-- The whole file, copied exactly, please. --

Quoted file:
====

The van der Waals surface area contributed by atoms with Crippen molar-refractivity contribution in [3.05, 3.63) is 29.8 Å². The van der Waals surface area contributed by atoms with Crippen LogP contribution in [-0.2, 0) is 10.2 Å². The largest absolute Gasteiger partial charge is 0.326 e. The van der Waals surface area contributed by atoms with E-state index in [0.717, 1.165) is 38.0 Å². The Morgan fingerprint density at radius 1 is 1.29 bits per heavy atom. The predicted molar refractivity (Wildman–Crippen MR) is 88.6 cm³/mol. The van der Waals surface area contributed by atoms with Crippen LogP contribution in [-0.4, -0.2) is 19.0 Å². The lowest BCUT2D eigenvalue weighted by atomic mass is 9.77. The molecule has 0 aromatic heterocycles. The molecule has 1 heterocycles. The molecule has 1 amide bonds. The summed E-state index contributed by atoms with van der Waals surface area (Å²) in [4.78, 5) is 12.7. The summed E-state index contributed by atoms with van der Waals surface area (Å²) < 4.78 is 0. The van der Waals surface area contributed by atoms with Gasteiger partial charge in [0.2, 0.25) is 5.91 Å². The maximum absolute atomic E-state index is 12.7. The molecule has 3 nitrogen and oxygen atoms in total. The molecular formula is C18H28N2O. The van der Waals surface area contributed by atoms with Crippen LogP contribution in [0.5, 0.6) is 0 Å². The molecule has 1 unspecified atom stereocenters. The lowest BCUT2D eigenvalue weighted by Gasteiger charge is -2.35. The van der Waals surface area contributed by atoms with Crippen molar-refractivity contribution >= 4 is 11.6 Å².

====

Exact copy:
The van der Waals surface area contributed by atoms with Crippen molar-refractivity contribution in [3.05, 3.63) is 29.8 Å². The van der Waals surface area contributed by atoms with Crippen LogP contribution in [-0.2, 0) is 10.2 Å². The largest absolute Gasteiger partial charge is 0.326 e. The van der Waals surface area contributed by atoms with E-state index in [0.717, 1.165) is 38.0 Å². The Morgan fingerprint density at radius 1 is 1.29 bits per heavy atom. The predicted molar refractivity (Wildman–Crippen MR) is 88.6 cm³/mol. The van der Waals surface area contributed by atoms with Crippen LogP contribution in [-0.4, -0.2) is 19.0 Å². The lowest BCUT2D eigenvalue weighted by atomic mass is 9.77. The molecule has 0 aromatic heterocycles. The molecule has 1 heterocycles. The molecule has 1 amide bonds. The summed E-state index contributed by atoms with van der Waals surface area (Å²) in [4.78, 5) is 12.7. The summed E-state index contributed by atoms with van der Waals surface area (Å²) < 4.78 is 0. The van der Waals surface area contributed by atoms with Gasteiger partial charge in [0.2, 0.25) is 5.91 Å². The maximum absolute atomic E-state index is 12.7. The molecule has 3 nitrogen and oxygen atoms in total. The molecular formula is C18H28N2O. The van der Waals surface area contributed by atoms with Crippen LogP contribution in [0.5, 0.6) is 0 Å². The molecule has 1 unspecified atom stereocenters. The lowest BCUT2D eigenvalue weighted by Gasteiger charge is -2.35. The van der Waals surface area contributed by atoms with Crippen molar-refractivity contribution >= 4 is 11.6 Å².